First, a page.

Conduct impact analysis.

Many commenters stated that the CSA should conduct a robust Canadian cost-benefit analysis (CBA) before moving forward. Suggested areas of focus for the CBA should include the consideration of the transition from commission-based accounts to fee-based accounts, the effects of pricing low balance accounts out of the market and the resulting effects on middle class investors. Many commenters from the investor community disagreed, arguing that a best interest standard will not lend itself to traditional cost-benefit analysis.

Assess the international reforms.

Many commenters suggested that the CSA take the opportunity to allow the reforms in the U.K. and Australia to fully implement and analyze their regulatory impact before deciding whether to introduce similar reforms in Canada. Many also suggested conducting a detailed assessment of the initiatives within their jurisdictional context, including the current regulatory framework, retirement savings policy, and the market failures identified by those regulators.

Conduct further legal analysis.

Some suggested that the CSA conduct further legal analysis of what a fiduciary duty will mean for the sale of investment products. The analysis should include a survey of the principles from case law, the application to the investment industry of those principles, and a prospective understanding of the implications of a fiduciary duty. Consideration should also be given to the practical reality of how long it might take for case law to settle on an agreed understanding of the scope of a statutory best interest standard.

Consider the Other Policy Options.

As discussed above, commenters identified a variety of Other Policy Options in addition, or as an alternative, to a statutory best interest standard that the CSA should consider before deciding on its policy direction.

Coordinate with other financial-product regulators.

Many commenters highlighted the risk of regulatory arbitrage (i.e., the risk of advisors and/or clients seeking out non-securities products) with the introduction of a best interest standard or any other regulatory response that differs significantly in the regulatory approach of non-securities financial products. Commenters have requested that we make every effort to coordinate with other financial product regulators to ensure they is a consistent approach to the regulation of financial products for Canadian retail investors.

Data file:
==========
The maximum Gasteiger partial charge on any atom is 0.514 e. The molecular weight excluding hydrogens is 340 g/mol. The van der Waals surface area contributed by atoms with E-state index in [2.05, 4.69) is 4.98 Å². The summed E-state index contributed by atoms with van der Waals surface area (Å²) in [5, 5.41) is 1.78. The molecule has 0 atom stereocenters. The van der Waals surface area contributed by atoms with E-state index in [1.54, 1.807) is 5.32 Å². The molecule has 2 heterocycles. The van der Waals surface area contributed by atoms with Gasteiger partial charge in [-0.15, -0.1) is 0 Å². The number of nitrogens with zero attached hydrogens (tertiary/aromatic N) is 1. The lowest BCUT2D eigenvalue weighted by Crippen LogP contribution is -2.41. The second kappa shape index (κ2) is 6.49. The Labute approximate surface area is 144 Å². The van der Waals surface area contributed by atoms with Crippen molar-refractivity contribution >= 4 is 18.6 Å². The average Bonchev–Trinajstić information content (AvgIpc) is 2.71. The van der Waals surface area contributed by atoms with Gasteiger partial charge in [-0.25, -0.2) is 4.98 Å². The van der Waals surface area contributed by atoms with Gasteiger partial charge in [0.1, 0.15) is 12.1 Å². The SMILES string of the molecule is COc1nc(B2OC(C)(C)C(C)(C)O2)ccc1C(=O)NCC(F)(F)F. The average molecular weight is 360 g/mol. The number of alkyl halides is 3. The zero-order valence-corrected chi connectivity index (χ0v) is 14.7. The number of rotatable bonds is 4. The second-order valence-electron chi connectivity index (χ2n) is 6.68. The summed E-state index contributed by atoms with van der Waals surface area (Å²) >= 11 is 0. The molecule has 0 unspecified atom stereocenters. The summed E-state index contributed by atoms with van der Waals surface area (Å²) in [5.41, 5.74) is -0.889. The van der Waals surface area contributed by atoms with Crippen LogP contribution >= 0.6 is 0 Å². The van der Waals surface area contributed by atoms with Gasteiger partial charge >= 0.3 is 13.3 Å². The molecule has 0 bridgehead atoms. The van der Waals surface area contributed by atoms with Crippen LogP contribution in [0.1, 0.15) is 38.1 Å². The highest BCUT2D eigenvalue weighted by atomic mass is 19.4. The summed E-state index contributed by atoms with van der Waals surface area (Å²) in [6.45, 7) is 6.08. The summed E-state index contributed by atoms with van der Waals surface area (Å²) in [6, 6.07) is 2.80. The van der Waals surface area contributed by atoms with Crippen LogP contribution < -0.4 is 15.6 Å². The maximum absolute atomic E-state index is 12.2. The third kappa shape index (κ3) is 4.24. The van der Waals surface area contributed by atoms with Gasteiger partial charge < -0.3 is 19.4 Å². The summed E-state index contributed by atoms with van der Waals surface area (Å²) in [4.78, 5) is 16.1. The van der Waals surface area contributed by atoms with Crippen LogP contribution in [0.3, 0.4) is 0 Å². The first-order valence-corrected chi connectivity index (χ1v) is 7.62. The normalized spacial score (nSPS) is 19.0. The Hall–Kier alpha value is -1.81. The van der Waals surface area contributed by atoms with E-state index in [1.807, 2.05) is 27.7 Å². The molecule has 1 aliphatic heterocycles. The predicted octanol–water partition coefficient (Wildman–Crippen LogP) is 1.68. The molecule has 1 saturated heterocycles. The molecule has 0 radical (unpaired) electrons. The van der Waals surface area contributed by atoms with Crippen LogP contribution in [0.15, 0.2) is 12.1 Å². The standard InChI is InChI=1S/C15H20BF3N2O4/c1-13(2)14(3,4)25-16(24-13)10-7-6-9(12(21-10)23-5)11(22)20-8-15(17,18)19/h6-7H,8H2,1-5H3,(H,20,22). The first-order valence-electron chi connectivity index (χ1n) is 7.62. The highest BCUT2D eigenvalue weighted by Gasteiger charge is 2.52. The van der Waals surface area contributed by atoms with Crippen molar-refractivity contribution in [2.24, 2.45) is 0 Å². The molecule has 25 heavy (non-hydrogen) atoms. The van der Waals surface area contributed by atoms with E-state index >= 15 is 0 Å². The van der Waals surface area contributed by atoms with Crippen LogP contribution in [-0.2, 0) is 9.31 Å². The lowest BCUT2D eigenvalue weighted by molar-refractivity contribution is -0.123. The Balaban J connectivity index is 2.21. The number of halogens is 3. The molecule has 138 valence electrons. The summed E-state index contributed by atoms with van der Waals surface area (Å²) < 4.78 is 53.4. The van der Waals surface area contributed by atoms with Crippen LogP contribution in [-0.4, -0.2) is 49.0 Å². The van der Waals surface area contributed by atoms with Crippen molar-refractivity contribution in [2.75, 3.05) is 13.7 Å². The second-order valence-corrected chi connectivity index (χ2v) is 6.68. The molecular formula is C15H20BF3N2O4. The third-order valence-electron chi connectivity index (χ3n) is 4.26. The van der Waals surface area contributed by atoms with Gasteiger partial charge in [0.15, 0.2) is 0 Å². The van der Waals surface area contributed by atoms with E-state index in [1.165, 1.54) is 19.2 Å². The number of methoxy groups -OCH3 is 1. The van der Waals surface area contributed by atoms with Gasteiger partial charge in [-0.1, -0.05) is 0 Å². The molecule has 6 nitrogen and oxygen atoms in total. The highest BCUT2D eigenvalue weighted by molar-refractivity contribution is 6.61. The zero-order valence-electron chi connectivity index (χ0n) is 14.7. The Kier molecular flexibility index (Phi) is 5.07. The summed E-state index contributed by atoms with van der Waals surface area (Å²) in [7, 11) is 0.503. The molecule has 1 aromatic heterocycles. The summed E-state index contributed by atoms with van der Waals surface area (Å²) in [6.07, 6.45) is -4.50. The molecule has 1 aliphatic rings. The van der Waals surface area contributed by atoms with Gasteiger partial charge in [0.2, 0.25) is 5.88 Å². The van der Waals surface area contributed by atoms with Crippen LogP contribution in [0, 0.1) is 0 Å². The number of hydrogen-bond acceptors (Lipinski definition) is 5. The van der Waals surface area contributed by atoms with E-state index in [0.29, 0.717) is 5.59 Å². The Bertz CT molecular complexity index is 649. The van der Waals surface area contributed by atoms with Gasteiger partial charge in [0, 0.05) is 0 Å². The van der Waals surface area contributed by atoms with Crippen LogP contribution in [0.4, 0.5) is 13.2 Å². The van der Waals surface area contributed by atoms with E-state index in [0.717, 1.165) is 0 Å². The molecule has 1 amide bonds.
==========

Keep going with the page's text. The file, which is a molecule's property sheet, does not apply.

Conclusion

A number of the key messages from industry participants and investors set out above are similar to those that have emerged from the Mutual Fund Fees Consultation. We refer you to CSA Staff Notice 81-323 -- Status Report on Consultation under CSA Discussion Paper and Request for Comments 81-407 Mutual Fund Fees, published concurrently with this Notice, for an overview of the key themes provided by stakeholders in response to that separate consultation.

The similarity of the feedback received from stakeholders demonstrates a connection between the two consultation initiatives and suggests a need for CSA staff to coordinate their policy considerations on these initiatives going forward.

Accordingly, in collaboration with the Mutual Fund Fees Consultation initiative, CSA staff continue to consider and discuss the information gathered through our consultation process with a view to determining next steps. We anticipate communicating in the coming months what, if any, regulatory actions and/or research we intend to pursue.

Questions

If you have any comments or questions, please contact any of the CSA staff listed below.

Jason Alcorn
Legal Counsel
Financial and Consumer Services Commission of New Brunswick
Tel: 506-643-7857
jason.alcorn@fcnb.ca
 
Chris Besko
Legal Counsel and Deputy Director
Applications and Exemptions
The Manitoba Securities Commission
Tel: 204-945-2561
Toll Free (Manitoba only): 1-800-655-5244
chris.besko@gov.mb.ca
 
Isabelle Boivin
Analyste en réglementation -- pratiques de distribution
Direction des pratiques de distribution et des OAR
Autorité des marchés financiers
Tel: 418-525-0337, ext. 4817
1-877-525-0337, ext. 4817
Isabelle.Boivin@lautorite.qc.ca
 
Lindy Bremner
Senior Legal Counsel
Capital Markets Regulation
British Columbia Securities Commission
Tel: 604-899-6678
1-800-373-6393
lbremner@bcsc.bc.ca
 
Bonnie Kuhn
Manager, Legal
Market Regulation
Alberta Securities Commission
Tel: 403-355-3890
bonnie.kuhn@asc.ca
 
Jeff Scanlon
Senior Legal Counsel
Compliance and Registrant Regulation
Ontario Securities Commission
Tel: 416-204-4953
jscanlon@osc.gov.on.ca
 
Sonne Udemgba
Deputy Director
Legal Department
Securities Division, Financial and Consumer Affairs Authority of Saskatchewan
Tel: 306-787-5879
sonne.udemgba@gov.sk.ca

{1} References to "advisor" in this Notice mean, unless otherwise specified, advisers and/or dealers (and their representatives) that provide securities advice to clients.

{2} Available online at http://www.osc.gov.on.ca/documents/en/Securities-Category3/csa_20121025_33-403_fiduciary-duty.pdf.

{3} The transcript of the Investor Roundtable is available online at http://www.osc.gov.on.ca/documents/en/Securities-Category3/oth_20130618_33-403_transcript-roundtable.pdf.

{4} The transcript of the Industry Roundtable is available online at http://www.osc.gov.on.ca/documents/en/Securities-Category3/oth_20130625_33-403_transcript-roundtable.pdf.

{5} The transcript of the Panel Roundtable is available online at http://www.osc.gov.on.ca/documents/en/Securities-Category3/oth_20130723_33-403_transcript-roundtable.pdf.